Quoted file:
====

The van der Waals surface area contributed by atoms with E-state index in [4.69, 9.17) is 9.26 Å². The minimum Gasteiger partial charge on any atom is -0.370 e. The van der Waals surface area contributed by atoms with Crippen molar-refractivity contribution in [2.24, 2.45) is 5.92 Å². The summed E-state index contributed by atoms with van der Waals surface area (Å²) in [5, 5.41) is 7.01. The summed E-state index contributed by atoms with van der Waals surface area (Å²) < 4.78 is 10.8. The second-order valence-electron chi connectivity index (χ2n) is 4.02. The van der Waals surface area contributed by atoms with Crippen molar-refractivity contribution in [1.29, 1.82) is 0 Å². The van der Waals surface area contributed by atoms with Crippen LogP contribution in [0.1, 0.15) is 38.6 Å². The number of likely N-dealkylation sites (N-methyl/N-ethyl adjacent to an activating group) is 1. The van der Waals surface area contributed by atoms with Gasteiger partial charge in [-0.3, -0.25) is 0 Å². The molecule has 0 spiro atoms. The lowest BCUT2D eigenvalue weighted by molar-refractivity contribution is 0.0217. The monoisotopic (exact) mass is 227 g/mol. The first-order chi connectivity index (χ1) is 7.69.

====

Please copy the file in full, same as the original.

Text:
The van der Waals surface area contributed by atoms with E-state index in [4.69, 9.17) is 9.26 Å². The minimum Gasteiger partial charge on any atom is -0.370 e. The van der Waals surface area contributed by atoms with Crippen molar-refractivity contribution in [2.24, 2.45) is 5.92 Å². The summed E-state index contributed by atoms with van der Waals surface area (Å²) in [5, 5.41) is 7.01. The summed E-state index contributed by atoms with van der Waals surface area (Å²) < 4.78 is 10.8. The second-order valence-electron chi connectivity index (χ2n) is 4.02. The van der Waals surface area contributed by atoms with Crippen molar-refractivity contribution in [1.29, 1.82) is 0 Å². The van der Waals surface area contributed by atoms with Crippen LogP contribution in [0.1, 0.15) is 38.6 Å². The number of likely N-dealkylation sites (N-methyl/N-ethyl adjacent to an activating group) is 1. The van der Waals surface area contributed by atoms with Gasteiger partial charge in [-0.3, -0.25) is 0 Å². The molecule has 0 spiro atoms. The lowest BCUT2D eigenvalue weighted by molar-refractivity contribution is 0.0217. The monoisotopic (exact) mass is 227 g/mol. The first-order chi connectivity index (χ1) is 7.69.